The Trust for Public Land, Partners protect Blueberry Acres
Today, The Trust for Public Land, New Jersey Conservation Foundation, NJ Department of Environmental Protection (DEP) Green Acres Program, Open Space Institute, and The Nature Conservancy announced the acquisition of a 202-acre property in Burlington County between the Conservation Foundation’s Evert Trail Preserve to the north and portions of Brendan T. Byrne State Forest.
The property has been a priority for conservation for many years and is identified as a “Priority Lands for Water Quality Protection” by the NJ Conservation Blueprint. The property is almost entirely wooded wetlands with some uplands and former agricultural fields.
“This property will now be a haven for residents and visitors to the area alike,” said Greg Socha, Senior Project Manager for The Trust for Public Land. “As we slowly come back to ‘normal’ this addition to the preserved land will give even more people the opportunity to hike, and explore this unique are. We are so excited to have helped preserve another great resource for the community in Burlington County.”
This newly protected property will provide increased access to open space, as the previously privately-owned site was closed to the public. The property was transferred directly to New Jersey Conservation Foundation as an addition to the popular Evert Trail Preserve.
“This addition to the Evert Trail Preserve will expand recreational opportunities for the public and protect important habitat for migrating birds and other species. We were happy to work with the Trust for Public Land and other partners to preserve this important property,” said Stephanie Kreiser, Assistant Director for South Jersey with New Jersey Conservation Foundation.
The Trust for Public Land’s Blueberry Acres Project is in the headwaters of the Jade Run-South Branch Rancocas Creek and its protection is critical to protecting water quality in the Rancocas Creek, the only Pine Barrens watershed that drains west to the Delaware River. The Open Space Institute supported the project through its Delaware River Watershed Protection Fund, which is made possible by the William Penn Foundation. The Fund seeks to harness land protection to ensure abundant, clean water within the 13,000 square mile drainage of the Delaware River. Fifteen million people rely on the watershed for drinking water — including residents of the cities of Trenton, Philadelphia, Wilmington, and New York City. To date, the Fund has conserved more than 4,000 acres in the Pinelands, connecting more than 35,000 acres of protected land.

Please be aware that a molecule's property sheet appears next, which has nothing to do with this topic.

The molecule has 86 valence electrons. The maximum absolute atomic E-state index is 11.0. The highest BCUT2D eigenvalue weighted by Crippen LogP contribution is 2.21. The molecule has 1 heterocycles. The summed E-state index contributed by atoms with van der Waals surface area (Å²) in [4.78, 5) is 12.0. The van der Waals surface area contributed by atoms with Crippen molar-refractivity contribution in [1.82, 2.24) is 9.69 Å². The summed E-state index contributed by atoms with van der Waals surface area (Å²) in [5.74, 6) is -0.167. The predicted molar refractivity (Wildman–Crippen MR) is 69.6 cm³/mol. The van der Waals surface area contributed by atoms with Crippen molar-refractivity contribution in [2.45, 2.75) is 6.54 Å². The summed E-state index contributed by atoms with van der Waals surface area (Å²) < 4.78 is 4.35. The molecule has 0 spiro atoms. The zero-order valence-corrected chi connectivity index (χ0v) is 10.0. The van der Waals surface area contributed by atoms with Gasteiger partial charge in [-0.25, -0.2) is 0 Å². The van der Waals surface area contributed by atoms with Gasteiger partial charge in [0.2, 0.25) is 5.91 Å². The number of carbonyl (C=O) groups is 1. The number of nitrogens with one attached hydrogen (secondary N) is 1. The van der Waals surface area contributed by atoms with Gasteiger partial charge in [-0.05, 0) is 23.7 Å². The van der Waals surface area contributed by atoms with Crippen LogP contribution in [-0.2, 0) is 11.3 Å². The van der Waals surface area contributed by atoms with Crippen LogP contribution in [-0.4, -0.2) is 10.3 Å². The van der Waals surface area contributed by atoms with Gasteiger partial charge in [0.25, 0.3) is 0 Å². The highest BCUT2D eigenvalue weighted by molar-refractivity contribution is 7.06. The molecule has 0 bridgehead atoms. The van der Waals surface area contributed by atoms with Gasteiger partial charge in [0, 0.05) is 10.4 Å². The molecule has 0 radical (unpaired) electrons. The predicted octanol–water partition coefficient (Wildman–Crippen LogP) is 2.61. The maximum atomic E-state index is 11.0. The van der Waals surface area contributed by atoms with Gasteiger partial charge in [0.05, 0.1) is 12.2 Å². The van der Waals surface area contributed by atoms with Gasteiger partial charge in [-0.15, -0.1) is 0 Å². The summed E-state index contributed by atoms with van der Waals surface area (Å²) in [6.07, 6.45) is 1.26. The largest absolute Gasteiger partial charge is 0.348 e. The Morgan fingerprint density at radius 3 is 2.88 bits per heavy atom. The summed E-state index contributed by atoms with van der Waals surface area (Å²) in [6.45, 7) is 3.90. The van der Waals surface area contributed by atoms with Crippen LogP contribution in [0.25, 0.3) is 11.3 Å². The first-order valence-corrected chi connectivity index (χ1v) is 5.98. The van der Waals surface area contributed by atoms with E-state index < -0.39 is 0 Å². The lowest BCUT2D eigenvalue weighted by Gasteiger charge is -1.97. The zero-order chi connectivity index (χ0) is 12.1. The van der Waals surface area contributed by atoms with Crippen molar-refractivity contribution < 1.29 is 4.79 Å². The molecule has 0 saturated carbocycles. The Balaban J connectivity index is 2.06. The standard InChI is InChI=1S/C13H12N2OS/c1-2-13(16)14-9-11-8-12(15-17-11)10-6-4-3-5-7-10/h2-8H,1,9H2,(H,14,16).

“The Open Space Institute is proud to have supported this project as an inspiring model for empowering farmers and local landowners to safeguard the clean drinking water and rich ecological heritage of New Jersey’s Pinelands,” said Bill Rawlyk, Mid-Atlantic field coordinator at the Open Space Institute. “OSI salutes The Trust for Public Land and the New Jersey Conservation Foundation on their visionary efforts to reforest the land, which will in turn aid the Kirkwood-Cohansey aquifer in capturing and storing rainfall and provide habitat for rare Pineland’s plant and wildlife species.”
Funding for this important project comes from a diversity of sources, an example of the power of collaborative conservation. The lead funder is the NJ DEP Green Acres Program along with private funding support, in addition to OSI, from The Nature Conservancy, the Victoria Foundation and The Haines Family Foundation.
“Green Acres partnerships that result in the acquisition and conservation of properties such as Blueberry Acres are vital to the core principles of the DEP,” Commissioner Shawn M. LaTourette said. “By connecting more than 200 acres of pristine land to Brendan T. Byrne State Forest, we are able to protect water quality, provide habitat for endangered and threatened species, and expand our preservation footprint to give future generations the opportunity to enjoy this beautiful land.”
Located on the edge of the Pinelands and draining to Delaware the Blueberry Acres property has diversity of habitats, plants and animals to be found there. From aging blubbery field to open water wetlands there is much to explore among the scattered White Cedar, Pitch Pine and hardwoods.
About The Trust for Public Land
The Trust for Public Land creates parks and protects land for people, ensuring healthy, livable communities for generations to come. Millions of people live near a Trust for Public Land park, garden, or natural area, and millions more visit these sites every year. To support The Trust for Public Land and share why nature matters to you, visit www.tpl.org.